Giving gifts and being charitable is something that businesses generally do during the holiday season. Volunteering of your time is also high on the list of charitable activities. In addition to making life better for the people you are donating to, both of these activities can help reduce your tax liability for the year!
Choose Your Charity Wisely
Don’t rush into choosing a charity. Make sure that you pick a tax exempt group to help. Any 501(c)(3) is fine. Donations to political candidates or individuals don’t fall into the tax deductible category. Either donate to a well known national charity or one that is well known in your community. That way when you publicize it people will know what you are talking about.
Take Copious Records
If your donation will be used on your taxes for deductions you have to have superb documentation of it. That means you’ll need to record things like the contact information for the charity, the date and amount of your donation (time donations included), and any special notes you wish to include like what the donation was going to be used for. This information can be included when you itemize your 1040 deductions to serve as supporting documentation.
Calculating Claim Amounts
One of the sticky situations with charitable donations is that sometimes you receive something back from the recipient. If you do, you must deduct the amount of the gift you receive back from the charity. For example, if you donate $500 to a local food bank and they send you a thank you fruit basket that would normally retail for $30, you must count this against your donation. Your claimable amount would then be $470 ($500-$30).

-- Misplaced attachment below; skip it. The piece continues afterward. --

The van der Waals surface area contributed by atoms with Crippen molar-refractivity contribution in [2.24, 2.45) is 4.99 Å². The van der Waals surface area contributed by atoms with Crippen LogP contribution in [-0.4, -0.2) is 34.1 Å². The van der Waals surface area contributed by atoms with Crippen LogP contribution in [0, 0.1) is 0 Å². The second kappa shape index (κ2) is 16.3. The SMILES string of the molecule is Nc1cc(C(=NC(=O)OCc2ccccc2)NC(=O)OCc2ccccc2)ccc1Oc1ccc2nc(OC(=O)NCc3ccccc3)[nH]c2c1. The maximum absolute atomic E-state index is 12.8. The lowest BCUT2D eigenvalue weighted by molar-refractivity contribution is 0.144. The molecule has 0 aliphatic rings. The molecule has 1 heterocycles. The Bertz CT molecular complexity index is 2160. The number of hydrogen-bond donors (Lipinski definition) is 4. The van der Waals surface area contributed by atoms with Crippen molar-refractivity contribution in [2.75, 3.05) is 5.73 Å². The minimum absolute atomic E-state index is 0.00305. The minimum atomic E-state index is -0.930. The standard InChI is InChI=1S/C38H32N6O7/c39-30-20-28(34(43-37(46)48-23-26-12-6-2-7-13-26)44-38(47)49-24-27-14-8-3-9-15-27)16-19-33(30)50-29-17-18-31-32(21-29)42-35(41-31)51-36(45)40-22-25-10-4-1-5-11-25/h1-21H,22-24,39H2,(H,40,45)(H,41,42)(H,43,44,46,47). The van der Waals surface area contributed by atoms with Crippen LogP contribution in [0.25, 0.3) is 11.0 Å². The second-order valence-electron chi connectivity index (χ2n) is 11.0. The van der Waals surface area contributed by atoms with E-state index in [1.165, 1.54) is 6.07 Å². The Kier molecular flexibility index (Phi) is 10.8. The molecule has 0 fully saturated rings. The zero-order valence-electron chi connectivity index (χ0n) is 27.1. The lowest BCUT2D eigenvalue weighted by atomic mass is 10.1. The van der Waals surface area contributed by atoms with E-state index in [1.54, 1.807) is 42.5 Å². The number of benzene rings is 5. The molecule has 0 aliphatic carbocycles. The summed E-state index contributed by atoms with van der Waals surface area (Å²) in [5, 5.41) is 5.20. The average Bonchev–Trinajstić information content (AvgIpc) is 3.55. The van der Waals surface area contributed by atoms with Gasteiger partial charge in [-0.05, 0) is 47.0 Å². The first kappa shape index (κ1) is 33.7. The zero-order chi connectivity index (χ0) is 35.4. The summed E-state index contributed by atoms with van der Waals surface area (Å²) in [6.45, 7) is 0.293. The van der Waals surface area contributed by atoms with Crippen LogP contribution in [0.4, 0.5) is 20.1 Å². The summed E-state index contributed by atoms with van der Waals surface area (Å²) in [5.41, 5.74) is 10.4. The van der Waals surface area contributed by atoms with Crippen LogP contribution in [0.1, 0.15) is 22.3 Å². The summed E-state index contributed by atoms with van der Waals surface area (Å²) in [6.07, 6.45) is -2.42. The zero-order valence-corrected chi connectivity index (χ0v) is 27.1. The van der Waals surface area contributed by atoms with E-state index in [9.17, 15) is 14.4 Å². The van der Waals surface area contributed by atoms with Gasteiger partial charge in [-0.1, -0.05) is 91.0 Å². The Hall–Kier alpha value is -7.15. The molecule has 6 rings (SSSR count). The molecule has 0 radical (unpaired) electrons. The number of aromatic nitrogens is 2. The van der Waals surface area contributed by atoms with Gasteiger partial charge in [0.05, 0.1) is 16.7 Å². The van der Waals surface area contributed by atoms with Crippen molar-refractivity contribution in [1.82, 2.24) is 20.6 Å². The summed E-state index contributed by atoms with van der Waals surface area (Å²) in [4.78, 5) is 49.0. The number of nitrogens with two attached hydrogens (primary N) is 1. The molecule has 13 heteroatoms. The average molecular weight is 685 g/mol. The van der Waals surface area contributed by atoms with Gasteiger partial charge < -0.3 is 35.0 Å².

If you donated an item to a charity auction, the amount of deduction you can take is not the retail value of the item, but the value it received at auction. However, it cannot exceed the original value the object appraised at. So if you had an item appraised at $300 and it sold for $500, you can only claim the $300.
If you attend a charity dinner where the minimum charge per plate is $50 and you give $250, you can claim the extra $200 as a charitable donation.
Make Sure to Get a Receipt
You need a receipt for every donation that you make. It can be in the form of a bank statement, a pay check statement or a written receipt from the charity itself, so long as it clearly states the amount of the donation. If your donation is over $5,000 you’ll have to fill out Form 8283 Section B on your taxes. If you are donating an object of significant value, you will need it to be appraised by a licensed appraiser.
Volunteering Can be Deducted
If you decide to give your time instead of a monetary or physical gift, you can deduct for the time it takes you to travel to and from the volunteer location, the amount you spent on any necessary clothing for the volunteer work (uniform, special shoes, aprons, etc.), any advertising you pay for for the charity, and any supplies that you purchased specifically for the volunteering event. You may not, however, deduct an hourly wage. If you aren’t sure what can be deducted, check with your local tax authority.
Post Your Recognition!
Don’t forget to get the most out of your charitable donation by posting a clip of it in your office. This is the type of thing that gives you some positive press in the community – especially if you are donating to a particularly well liked local organization.